Breaking Barriers for a Data-Driven Future by Empowering Women in STEM

Since time immemorial, women have been underrepresented in science, technology, engineering and mathematics (STEM). While progress has been made towards gender parity and the implementation of policies in various areas, the STEM field continues to struggle with female underrepresentation.

This gender gap not only denies women the opportunity to bring different perspectives and talents to the table, but it also impedes the effectiveness and accuracy of data-based decision-making. Now more than ever it is essential to overcome these obstacles and create pathways for women to thrive in statistics.

In Kenya, like many other parts of the world, women in science, technology, engineering, and mathematics (STEM) fields are still under-represented. According to recent Kenya National Bureau of Standards (KNBS) data, only 30% of STEM professionals in Kenya are women.

This is not only a result of gender inequality, but also a missed opportunity to unlock the full potential of human capital. Women make up less than 30% of those enrolled in universities. This percentage is even lower in specific fields such as Engineering and Information and Communication Technology (ICT).

While health sciences have a higher percentage of female students, there is a worrying “leakage” of girls losing interest in STEM during their education. The KNBS data highlights the need for early interventions to motivate girls and close the gender gap in Kenya STEM.

Increasing diversity in STEM fields, particularly by including more women and people from underrepresented groups, is crucial. Diverse experiences and backgrounds lead to a wider range of perspectives when approaching problem-solving and data analysis. This fosters a more inclusive scientific and technological landscape, ultimately resulting in more comprehensive and impactful solutions.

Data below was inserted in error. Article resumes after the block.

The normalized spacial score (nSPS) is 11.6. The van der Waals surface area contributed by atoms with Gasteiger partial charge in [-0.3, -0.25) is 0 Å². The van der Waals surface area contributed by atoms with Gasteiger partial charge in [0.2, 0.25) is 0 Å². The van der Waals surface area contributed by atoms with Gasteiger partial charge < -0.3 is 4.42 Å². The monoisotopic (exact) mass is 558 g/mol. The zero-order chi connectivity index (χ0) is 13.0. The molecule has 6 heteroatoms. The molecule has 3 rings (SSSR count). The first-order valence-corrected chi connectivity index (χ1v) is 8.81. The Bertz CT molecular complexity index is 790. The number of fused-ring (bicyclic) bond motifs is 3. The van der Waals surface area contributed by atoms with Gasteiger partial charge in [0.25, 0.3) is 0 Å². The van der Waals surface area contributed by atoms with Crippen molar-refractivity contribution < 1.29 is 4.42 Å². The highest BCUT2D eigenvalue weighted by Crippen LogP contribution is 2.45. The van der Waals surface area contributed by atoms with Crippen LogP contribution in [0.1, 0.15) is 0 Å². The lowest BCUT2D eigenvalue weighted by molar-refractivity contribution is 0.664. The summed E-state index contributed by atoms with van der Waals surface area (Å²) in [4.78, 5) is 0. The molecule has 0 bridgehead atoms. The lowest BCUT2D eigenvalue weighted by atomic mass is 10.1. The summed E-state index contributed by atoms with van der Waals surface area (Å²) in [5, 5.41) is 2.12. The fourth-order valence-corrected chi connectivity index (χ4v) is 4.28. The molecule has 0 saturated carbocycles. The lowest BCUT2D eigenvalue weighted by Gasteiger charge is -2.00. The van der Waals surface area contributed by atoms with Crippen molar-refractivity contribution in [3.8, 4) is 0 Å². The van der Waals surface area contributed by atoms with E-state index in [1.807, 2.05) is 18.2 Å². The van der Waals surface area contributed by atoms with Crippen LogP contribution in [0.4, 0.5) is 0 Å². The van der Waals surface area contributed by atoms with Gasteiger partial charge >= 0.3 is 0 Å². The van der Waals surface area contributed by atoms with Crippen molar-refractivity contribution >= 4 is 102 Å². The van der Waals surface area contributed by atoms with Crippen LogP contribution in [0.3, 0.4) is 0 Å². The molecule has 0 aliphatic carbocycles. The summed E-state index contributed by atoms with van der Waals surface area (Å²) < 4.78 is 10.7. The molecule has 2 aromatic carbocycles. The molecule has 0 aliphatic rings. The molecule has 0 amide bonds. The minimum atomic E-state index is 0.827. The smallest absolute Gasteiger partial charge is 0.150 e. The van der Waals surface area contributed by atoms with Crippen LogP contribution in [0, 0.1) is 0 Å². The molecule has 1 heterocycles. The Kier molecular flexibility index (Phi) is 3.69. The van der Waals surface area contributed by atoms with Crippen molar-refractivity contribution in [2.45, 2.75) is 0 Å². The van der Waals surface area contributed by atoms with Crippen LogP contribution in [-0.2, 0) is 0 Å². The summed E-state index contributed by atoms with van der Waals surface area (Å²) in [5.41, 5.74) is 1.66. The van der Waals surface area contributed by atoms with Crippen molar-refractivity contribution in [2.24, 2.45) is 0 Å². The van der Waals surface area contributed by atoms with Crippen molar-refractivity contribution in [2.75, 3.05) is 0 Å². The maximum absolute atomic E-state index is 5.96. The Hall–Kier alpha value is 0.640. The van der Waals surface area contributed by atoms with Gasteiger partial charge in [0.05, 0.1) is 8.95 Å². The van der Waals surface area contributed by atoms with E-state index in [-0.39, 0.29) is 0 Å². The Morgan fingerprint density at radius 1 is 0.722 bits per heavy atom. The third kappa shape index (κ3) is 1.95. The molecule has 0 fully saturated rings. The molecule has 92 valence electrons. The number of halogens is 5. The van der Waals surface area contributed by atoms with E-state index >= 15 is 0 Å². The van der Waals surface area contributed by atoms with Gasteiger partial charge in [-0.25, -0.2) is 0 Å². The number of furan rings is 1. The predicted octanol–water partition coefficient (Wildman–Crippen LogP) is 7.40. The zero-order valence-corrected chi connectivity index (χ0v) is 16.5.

Furthermore, tackling the urgent problems facing our society requires a greater presence of women in STEM fields. Data is essential for guiding policies and interventions in a variety of fields, including healthcare, education, economics, and environmental sustainability.

One runs the danger of missing important details that disproportionately affect women and other marginalized groups if there aren’t a variety of viewpoints represented in the data and statistical analysis. We can close these disparities and guarantee the efficacy and equity of data-driven solutions by encouraging more women to seek jobs in statistics.

Fostering gender diversity in STEM fields is not only a social justice issue, but also a business need. Research indicates that businesses and establishments with a varied workforce perform better than those with a less diverse workforce. Businesses can improve innovation, problem-solving, and overall performance by utilizing a larger talent pool. Within the statistical domain, this entails obtaining fresh perspectives, enhancing the calibre of data, and finally promoting more effective decision-making procedures throughout many economic domains.

However, it will take coordinated efforts from several stakeholders to remove the obstacles preventing women from participating in statistics. It begins with tackling cultural norms and institutional prejudices, including statistics, that deter women from pursuing professions in STEM fields. Nurturing talent and promoting inclusion need that aspirant women in STEM be given mentorship, training, and support systems.

Additionally, initiatives to advance gender equality in STEM education and employment must also be put in place by legislators and educational institutions. This entails funding outreach initiatives, mentorship programs, and grants designed to inspire young girls to pursue education and employment in statistics and related subjects.

The underrepresentation of women in STEM is a complex problem that has to be addressed immediately. We can fully realize the potential of more women enrolling in STEM programs and use data to influence positive social change by dismantling barriers and promoting an inclusive atmosphere.

It’s not just about achieving gender parity; it’s about leveraging diversity to create a more equitable and prosperous future for all.

Dr Gladys Gakenia Njoroge is a Senior Lecturer at USIU- Africa, in the Department of Epidemiology and Biostatistics.

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